• 38% were utilizing the services of a healer
• Greater than 1/3 of the patients received
differing advice from the healer and the
physician
• More inclined to follow the advice of the
healer
• Only 14.8% of this population shared this
information with their physician.
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In many urban areas there are no Native
American healers
Medicine persons travel long distances when
called to these areas
Co-therapy with traditional healers and
medicine persons or diagnosticians should be
encouraged
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• Have the traditional healer participate as a
member of the interdisciplinary team
• Arrangements may be made for ritual or
ceremony at the bedside
• Smudging with sage or sweet grass smoke
• Medicine pouches, bundles, or other specific
items of sacredness and healing, that should
not be disturbed or touched by health care
personnel or hospital staff
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Acceptability
Culturally incongruent treatment
Cultural differences in modesty
Lack of Respect
Long clinic waits
No Desire of “handouts”
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Native American healing is a broad term that
includes healing beliefs and practices of
hundreds of indigenous tribes of North
America.
It combines religion, spirituality, herbal
medicine, and rituals that are used to treat
people with medical and emotional
conditions.
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From the Native American perspective,
medicine is more about healing the person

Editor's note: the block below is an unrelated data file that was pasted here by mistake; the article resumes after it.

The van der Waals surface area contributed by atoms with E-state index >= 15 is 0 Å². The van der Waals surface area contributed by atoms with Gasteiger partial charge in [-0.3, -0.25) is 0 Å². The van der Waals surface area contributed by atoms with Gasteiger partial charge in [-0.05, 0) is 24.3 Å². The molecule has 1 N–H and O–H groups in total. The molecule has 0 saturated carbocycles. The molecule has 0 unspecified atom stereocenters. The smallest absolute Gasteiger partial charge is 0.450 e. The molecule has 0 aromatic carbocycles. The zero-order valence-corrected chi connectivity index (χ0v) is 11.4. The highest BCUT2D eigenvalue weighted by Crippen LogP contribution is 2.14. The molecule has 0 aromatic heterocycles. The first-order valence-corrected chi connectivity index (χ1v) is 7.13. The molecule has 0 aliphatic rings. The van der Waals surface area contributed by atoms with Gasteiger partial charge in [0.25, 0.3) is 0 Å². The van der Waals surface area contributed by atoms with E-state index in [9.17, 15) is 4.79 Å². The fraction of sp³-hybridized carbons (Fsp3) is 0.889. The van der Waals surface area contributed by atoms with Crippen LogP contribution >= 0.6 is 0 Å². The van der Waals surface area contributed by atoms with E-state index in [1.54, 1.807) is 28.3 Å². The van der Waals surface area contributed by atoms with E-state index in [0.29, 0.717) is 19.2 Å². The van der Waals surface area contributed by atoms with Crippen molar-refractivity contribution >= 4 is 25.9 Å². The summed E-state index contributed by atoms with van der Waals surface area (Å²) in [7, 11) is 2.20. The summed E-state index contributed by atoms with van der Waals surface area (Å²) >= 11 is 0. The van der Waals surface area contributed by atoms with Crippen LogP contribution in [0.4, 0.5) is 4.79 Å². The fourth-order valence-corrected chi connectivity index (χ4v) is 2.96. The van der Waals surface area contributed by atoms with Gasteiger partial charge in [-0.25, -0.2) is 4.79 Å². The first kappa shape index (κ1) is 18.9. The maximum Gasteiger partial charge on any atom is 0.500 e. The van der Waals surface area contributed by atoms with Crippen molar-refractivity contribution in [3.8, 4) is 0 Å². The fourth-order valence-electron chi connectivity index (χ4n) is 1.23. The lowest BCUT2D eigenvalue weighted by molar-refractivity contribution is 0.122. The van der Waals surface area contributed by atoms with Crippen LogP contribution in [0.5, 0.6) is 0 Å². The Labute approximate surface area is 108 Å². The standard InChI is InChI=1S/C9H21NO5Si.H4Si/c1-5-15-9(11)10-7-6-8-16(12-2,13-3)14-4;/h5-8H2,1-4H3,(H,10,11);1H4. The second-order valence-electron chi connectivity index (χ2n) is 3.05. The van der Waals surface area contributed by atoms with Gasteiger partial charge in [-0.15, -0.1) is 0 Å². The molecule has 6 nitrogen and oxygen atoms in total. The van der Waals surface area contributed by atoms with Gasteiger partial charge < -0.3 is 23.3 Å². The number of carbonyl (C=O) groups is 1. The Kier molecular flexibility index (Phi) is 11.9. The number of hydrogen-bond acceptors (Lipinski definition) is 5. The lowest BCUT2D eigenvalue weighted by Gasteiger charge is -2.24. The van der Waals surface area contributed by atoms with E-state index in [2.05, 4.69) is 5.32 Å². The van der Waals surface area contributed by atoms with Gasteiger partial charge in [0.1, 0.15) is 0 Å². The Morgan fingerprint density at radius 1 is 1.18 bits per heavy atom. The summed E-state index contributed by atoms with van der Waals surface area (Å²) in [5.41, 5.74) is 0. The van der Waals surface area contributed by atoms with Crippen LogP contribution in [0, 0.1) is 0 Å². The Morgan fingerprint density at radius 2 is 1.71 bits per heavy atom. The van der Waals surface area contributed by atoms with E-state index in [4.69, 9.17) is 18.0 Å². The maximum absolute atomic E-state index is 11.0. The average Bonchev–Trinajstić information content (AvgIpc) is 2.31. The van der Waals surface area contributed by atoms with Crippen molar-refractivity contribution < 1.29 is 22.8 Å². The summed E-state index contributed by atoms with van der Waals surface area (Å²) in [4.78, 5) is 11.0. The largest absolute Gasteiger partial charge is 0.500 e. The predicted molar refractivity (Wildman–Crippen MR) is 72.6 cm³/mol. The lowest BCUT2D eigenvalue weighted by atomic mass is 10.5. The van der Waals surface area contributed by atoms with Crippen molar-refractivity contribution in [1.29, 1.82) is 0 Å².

than curing a disease.
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By promoting cultural competency, community
involvement, and one-on-one outreach to
patients, medical mistrust in urban Native
American populations can be reduced and
rates of colorectal cancer screening can be
improved.
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Medical mistrust among Native Americans
hinders the success of even the most wellplanned health program.
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Most Indian Health Services (HIS) resources
are directed towards rural, reservation-bound
Native Americans, but urban Native
Americans are largely left without access to
preventive healthcare coverage.
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There is a sentiment by Native Americans that
providers are prejudiced against them.
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Some key practices include one-to-one
outreach, involvement of the provider and
tribal community, and practicing cultural
competency.
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Healthcare “navigator” is familiar with tribal
customs and can help encourage screening
in a way that is culturally sensitive.
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Increasing cultural competency among
healthcare providers.
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Cultural orientations on different topics; creation
of an environment for health care that reflects
local culture in its architecture, galleries,
gardens, and walking trails.
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Cooperative medical teams of Western doctors
and traditional healers.
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Medical practitioners should work with tribes to
develop and distribute culturally sensitive
information about screening through tribally
affiliated one-to-one healthcare navigator
programs.
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Megwitch
Contact Information:
Rick Haverkate, MPH
Director of Public Health
Michigan Inter-Tribal Council
[email protected]
www.itcmi.org